Who can forget the adorable prairie voles whose male vasopressin levels beget such wonderfully enduring pair bonds of holy monogamy? Since Helen Fisher's work last decade, the so-called "science of love" has truly alarmed gestaltists by reducing man to machine — one whose basic instincts may be adjusted like an oil change or wheel balancing. Now, scientists say levels of another “love hormone” — oxytocin — in early childhood might influence later health as an adult.

In a study from the University of Adelaide in Australia, children with lower levels of the hormone were later more likely to develop problems with alcohol and drug abuse, among other addictive behaviors. Past research has established quite a variance in oxytocin among people, though scientists do not yet understand how the hormone affects health, says Dr. Femke Buisman-Pijlman, who led the research. "We're interested in how and why people have such differences in oxytocin, and what we can do about it to have a beneficial impact on people's health and well-being," she said this week in a statement.

Early Childhood Levels Of 'Love Hormone' Affect Later Addiction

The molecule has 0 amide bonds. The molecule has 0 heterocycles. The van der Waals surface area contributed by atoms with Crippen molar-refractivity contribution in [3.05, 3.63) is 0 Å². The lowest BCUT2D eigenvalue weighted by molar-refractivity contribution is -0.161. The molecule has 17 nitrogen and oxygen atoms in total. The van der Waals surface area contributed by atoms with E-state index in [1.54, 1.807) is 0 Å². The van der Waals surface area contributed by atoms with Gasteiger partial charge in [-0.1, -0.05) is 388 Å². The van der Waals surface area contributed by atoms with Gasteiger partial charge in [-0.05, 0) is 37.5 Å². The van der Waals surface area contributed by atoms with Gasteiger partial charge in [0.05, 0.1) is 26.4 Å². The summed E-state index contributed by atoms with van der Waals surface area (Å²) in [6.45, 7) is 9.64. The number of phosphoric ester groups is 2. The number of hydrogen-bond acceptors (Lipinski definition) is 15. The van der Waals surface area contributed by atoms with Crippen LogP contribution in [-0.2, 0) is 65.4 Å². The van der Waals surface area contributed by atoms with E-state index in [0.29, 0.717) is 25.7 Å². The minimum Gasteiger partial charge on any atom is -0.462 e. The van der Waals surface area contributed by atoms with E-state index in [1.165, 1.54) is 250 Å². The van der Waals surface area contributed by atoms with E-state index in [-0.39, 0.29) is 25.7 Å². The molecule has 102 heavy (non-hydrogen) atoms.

A new study from Australia shows addictive behaviors in adolescents and adults are influenced by prior levels during early childhood of the "love hormone" oxytocin. Photo courtesy of Shutterstock

Essential to the developing mother-child bond, we are all born with varying levels of oxytocin. Yet, our oxytocin systems are not yet fully developed until the age of 3, “which means our systems are potentially subject to a range of influences, both external and internal,” Buisman-Pijlman said.

External influences over the oxytocin system of a developing child may include stress, trauma, severe infection, or early exposure to drugs. And although these influences may not affect hormone levels, oxytocin itself becomes “less responsive,” she said.

"A well-developed oxytocin system is in a position to directly and indirectly increase resilience, for example by reducing drug reward, increasing social reward, reducing anxiety, reducing stress response and immune stimulation.”

By better understanding oxytocin, researchers such as Buisman-Pijlman hope to develop new insights into possible therapies for various addictions. A national survey on drug use from the Substance Abuse and Mental Health Services Administration shows that 8.7 percent of Americans ages 12 and older were treated for addiction in 2010. Moreover, 13 percent of U.S. teenagers also tell researchers they’ve made illicit use of a prescription stimulant such as Ritalin or Adderall, according to The Partnership At DrugFree.Org.

Source. Fuisman-Pijlman, Femke, Sarnyai, Zoltan. “The role of oxytocin in positive affect and drug-related reward.” Pharmacology, Biochemistry and Behavior. 2014.

Published by Medicaldaily.com